That gathering of the initial capital was a year ago, and by the time Philip and Maggie meet in the Red Deeps, Tom has a hundred and fifty pounds return, unbeknownst to his father.

Maggie continues to struggle with the question of whether to continue meeting Philip. She decides to tell him she can't, because it would have to be secret, though she feels that the friendship between herself and Philip is blameless and naturally good. Maggie meets Philip in the Red Deeps and tells him they cannot meet again, and Philip acquiesces but insists they spend a half-hour together before they part.

Maggie poses for Philip to continue a picture of her. They continue to have the argument in which Maggie sticks by her pious self-effacement, and Philip insists that she is unnaturally stupefying herself, instead of reaching for a full life. Maggie hears some truth in what he says but also senses that he is not completely correct. Philip argues against her self-denial in part because he knows it to be unnatural but also selfishly, because he knows it will cause her not to see him. Maggie asks Philip to sing her a song, which he does, but the indulgence of the music causes Maggie to insist that she leave. Philip offers a loop-hole to Maggie: he will continue to walk in Red Deeps and if they meet by chance, there will be no secrecy involved. Maggie's eyes consent and they leave it at that.


In Book Fifth, Maggie's internal struggle between self-effacing tranquility and the desire for a full, sensual life reaches a crisis point as a result of the figure of Philip. Philip's deformity is intrinsic to his role in encouraging Maggie against self-deprivation—Philip has suffered too much self-denial and lack of love in his life to romanticize that position, and his intellectual curiosity is equal to Maggie's, so he knows what she is denying herself. Throughout the personal and philosophical arguments between Philip and Maggie, the narrative encourages us to understand that, from a big picture viewpoint, Philip's understanding of Maggie's actions as self-denying is correct. Thus when Maggie continues to meet Philip in the woods, we see through the rest of Book Fifth that the effect on her is positive and affects others positively, such as Tom, who has "been better pleased with Maggie since she had been less odd and ascetic; he was even getting rather proud of her." Yet, the narrative also encourages us to be suspicious of the immediate motives behind Philip and Maggie's continued meetings. Both Philip and Maggie are portrayed as fallible. Maggie's natural need for admiration and love is egotistically gratified by Philip's presence, as when Philip prepares for a portrait of her in Chapter III, and Maggie's face "looked down like that of a divinity well pleased to be worshiped." Philip is portrayed as fallible through his own self-pity, which is illustrated in moments such as his commentary on his singing voice in Chapter III: "But my voice is only middling—like everything else in me." This self-pity (along with a genuine suffering at the lack of love he has experienced) leads Philip to be somewhat selfish in his motives for convincing Maggie to see him.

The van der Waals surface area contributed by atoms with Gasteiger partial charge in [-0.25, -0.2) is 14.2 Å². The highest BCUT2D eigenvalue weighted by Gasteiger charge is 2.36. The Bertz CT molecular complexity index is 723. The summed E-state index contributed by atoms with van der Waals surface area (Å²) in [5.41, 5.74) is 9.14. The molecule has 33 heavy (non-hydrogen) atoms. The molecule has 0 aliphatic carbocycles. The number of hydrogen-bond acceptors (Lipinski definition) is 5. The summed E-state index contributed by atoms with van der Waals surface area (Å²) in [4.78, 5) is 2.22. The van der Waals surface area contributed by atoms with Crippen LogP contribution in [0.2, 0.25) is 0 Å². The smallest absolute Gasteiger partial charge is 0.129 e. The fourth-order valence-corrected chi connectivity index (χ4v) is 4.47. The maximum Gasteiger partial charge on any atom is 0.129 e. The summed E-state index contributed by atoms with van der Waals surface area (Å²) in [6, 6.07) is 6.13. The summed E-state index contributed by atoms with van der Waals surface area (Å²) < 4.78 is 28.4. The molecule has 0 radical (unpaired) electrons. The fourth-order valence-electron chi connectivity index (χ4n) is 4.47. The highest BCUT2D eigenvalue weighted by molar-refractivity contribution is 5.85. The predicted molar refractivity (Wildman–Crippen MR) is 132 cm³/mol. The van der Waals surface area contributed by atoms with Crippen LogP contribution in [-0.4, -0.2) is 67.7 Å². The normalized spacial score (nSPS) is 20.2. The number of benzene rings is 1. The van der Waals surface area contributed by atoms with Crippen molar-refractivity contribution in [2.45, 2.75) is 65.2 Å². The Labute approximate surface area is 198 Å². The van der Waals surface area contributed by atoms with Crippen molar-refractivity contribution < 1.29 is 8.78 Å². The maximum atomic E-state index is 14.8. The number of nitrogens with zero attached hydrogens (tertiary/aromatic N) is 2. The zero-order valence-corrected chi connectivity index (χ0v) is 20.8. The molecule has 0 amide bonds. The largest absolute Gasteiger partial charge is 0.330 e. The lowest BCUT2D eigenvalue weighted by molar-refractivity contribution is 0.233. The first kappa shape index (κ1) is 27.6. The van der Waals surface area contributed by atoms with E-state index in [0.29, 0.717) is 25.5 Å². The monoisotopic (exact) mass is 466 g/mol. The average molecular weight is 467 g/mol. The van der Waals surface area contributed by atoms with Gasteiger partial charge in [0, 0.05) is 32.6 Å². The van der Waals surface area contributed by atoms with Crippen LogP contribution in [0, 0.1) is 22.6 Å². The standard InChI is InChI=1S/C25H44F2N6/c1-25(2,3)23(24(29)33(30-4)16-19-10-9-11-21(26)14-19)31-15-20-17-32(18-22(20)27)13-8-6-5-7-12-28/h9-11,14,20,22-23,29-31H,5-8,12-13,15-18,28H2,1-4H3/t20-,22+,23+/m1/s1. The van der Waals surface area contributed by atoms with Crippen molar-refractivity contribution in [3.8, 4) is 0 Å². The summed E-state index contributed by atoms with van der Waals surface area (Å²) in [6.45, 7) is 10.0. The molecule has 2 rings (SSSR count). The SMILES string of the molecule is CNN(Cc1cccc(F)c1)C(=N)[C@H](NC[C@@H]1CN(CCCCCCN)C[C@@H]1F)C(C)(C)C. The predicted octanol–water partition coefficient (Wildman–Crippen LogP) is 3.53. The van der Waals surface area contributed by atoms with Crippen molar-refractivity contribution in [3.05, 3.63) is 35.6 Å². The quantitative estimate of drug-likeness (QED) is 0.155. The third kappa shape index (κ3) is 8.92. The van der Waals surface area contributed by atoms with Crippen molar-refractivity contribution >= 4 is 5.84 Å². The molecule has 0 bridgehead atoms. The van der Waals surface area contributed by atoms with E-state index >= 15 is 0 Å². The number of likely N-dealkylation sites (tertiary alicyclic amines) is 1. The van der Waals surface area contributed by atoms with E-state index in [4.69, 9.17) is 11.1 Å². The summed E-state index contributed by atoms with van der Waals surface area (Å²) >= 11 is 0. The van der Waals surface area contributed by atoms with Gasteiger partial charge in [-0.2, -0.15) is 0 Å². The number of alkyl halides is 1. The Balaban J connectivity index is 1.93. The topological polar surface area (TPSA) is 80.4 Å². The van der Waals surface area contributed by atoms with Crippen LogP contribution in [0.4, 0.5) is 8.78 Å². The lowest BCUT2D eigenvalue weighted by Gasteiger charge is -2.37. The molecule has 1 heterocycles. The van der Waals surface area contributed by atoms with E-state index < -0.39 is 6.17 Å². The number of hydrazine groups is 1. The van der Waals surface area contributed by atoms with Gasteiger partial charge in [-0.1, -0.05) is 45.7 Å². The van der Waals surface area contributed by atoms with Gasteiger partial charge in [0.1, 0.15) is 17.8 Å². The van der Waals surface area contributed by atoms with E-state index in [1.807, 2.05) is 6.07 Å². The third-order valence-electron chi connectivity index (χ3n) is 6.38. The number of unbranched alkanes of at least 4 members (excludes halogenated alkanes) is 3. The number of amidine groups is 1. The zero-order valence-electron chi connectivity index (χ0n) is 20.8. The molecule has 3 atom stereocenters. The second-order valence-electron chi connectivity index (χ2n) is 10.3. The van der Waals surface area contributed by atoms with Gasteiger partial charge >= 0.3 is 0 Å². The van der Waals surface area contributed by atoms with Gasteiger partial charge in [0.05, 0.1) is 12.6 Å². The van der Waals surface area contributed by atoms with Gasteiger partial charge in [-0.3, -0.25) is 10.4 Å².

The second plot line of Book Fifth involves Tom's attempts to gain money more quickly by risking money in a venture with Bob Jakin. These two plot-lines, Maggie's secret meetings with Philip's and Tom's attempts to get the Tullivers out of debt more quickly, are alluded to in the title of Book Fifth, "Wheat and Tares." The phrase comes from the Bible (Matthew 13: 24–30), specifically a parable about a man who plants wheat in his fields only to have his enemy come during the night and plant tares, or weeds. The man sees the damage but wishes to wait until both the wheat and tares have come to harvest so that he can separate them out cleanly and save his wheat. In this metaphor, Tom is sowing the fruitful wheat that will get his family out of debt, while Maggie sows only weeds by going against her father's wishes. Yet, the parable also alludes to the sense that the narrative must continue further—to see Maggie's and Tom's respective actions played out—before judgements and classifications can be made.

The scene between Bob Jakin and Mrs. Glegg provides some needed comic relief in this serious and weighty Book Fifth. Bob continues to be a character that upends Tom's strict code of "fairness." Tom displays his generosity toward Tom, but continues to haggle, cheat, and misrepresent, though only to characters who seem to have it coming to them, such as Mrs. Glegg with her disproportional miserliness.